When Kathy Young’s daughter, Anna, was diagnosed with Myhre syndrome at 16, she was unsure of where to turn. Most of Anna’s doctors were unfamiliar with the very rare genetic condition. As any concerned parent would do, Kathy scoured the internet for answers when she came across a research paper from France, which included Angela Lin, MD, a medical geneticist at Mass General for Children (MGfC) and Massachusetts General Hospital. She has become a leading expert on Myhre syndrome.

A gut feeling told Kathy that Lin and her colleagues would be Anna’s go-to providers. In November 2014, Anna and her parents traveled to Boston from their home in Charlottesville, Va. Since that first appointment, Anna, now 19, has found a medical home at the Myhre Syndrome Clinic and learned how to live her life to its full potential. For Kathy, her daughter’s diagnosis has taught her how to advocate for Anna and find a greater sense of purpose in caring for a child with a rare disease.

Myhre syndrome causes a wide variety of symptoms that range in severity, including a distinctive facial appearance and posture, short stature, learning challenges and heart problems. Since the first reported case in 1981 and the initial 60 cases reported in the literature, there at least 50-100 people estimated to have Myhre syndrome in the United States.

At the Myhre Syndrome Clinic at MGfC and Mass General, a primary goal is to provide and coordinate specialized care for the unique concerns that patients with Myhre syndrome face, including serious heart problems. Shortly after the Young’s arrival, Mark Lindsay, MD, a pediatric cardiologist at MGfC, recommended that Anna have a cardiac catheterization to check her heart. The procedure suggested a new problem with the heart muscle in addition to narrowing of the aorta, which Anna’s doctors in Virginia had found before. After a catheterization back home, the diagnosis of restrictive cardiomyopathy was confirmed - a diagnosis that will require a heart transplant in the future.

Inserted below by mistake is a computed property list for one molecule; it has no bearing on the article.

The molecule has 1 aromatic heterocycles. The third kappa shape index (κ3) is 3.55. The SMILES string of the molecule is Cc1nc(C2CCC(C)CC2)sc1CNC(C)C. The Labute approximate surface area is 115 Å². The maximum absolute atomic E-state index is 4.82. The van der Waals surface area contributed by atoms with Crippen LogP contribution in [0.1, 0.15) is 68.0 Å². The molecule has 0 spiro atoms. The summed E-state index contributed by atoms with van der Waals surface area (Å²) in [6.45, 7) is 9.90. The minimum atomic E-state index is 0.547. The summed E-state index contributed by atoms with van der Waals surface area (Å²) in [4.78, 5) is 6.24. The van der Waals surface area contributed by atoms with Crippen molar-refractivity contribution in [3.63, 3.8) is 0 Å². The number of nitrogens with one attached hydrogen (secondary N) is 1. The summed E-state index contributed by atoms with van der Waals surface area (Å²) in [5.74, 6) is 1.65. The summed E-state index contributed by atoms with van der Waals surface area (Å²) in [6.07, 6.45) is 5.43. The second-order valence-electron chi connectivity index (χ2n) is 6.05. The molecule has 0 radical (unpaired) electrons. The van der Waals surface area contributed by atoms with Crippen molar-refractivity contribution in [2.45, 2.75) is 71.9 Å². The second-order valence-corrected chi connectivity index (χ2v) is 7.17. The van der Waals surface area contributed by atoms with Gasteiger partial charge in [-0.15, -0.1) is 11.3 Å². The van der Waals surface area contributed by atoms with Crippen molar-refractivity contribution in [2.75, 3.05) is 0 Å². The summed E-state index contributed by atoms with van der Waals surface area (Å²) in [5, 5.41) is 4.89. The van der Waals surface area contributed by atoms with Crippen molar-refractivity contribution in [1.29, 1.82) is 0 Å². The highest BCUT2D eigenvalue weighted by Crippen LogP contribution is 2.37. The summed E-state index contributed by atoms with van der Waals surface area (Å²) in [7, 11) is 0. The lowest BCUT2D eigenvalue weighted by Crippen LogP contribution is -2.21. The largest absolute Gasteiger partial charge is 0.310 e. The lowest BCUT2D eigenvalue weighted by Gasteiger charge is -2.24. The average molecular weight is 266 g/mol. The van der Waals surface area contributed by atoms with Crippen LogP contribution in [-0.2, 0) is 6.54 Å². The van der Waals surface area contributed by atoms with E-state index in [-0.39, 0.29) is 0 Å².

“Right now, Anna is listed as inactive on the transplant list because her quality of life is so good and her providers are keeping a close watch,” said Kathy. “Had we not come to Boston, we would have never known about her heart concerns. We knew we were in the right place after that.”

Coming to Boston also inspired Kathy to build a community for parents like her. She now runs a private Facebook group for families who children Myhre syndrome. “Myhre syndrome is so rare and many parents who join this group say they had no idea other families like theirs existed,” said Kathy. “I remember feeling very lost when Anna was first diagnosed because no one really knew a whole lot about her condition. You think you’re the only family out there until you meet someone else who is going through something similar. This group is a place for them to turn to and find support.”

As for Anna, knowing that the Myhre Syndrome Clinic is her medical home away from home has boosted her confidence, allowed her to live her life and cope with challenges. Anna attends a life and job skills program and has a job at a local pizza shop. She aspires to continue learning new skills and to keep her positive outlook on life.

“A positive attitude and joy are common traits in people who have Myhre syndrome, even though they face many medical challenges,” said Kathy. “Anna is no different. She is such a hard worker and even more importantly, she’s a happy person. And we are able to give her the best life and provide the best care that she needs because of what we’ve learned at the Myhre Syndrome Clinic.”

After their first meeting, Anna shared that joy with Lin in the form of a card next to her desk that Anna sent her two years ago. It contains a tiny silver heart and the words “Well done!” “It was a thank you note to me and the clinic team, but I think of it as a cheer for her spirit and her mother’s terrific support,” she said.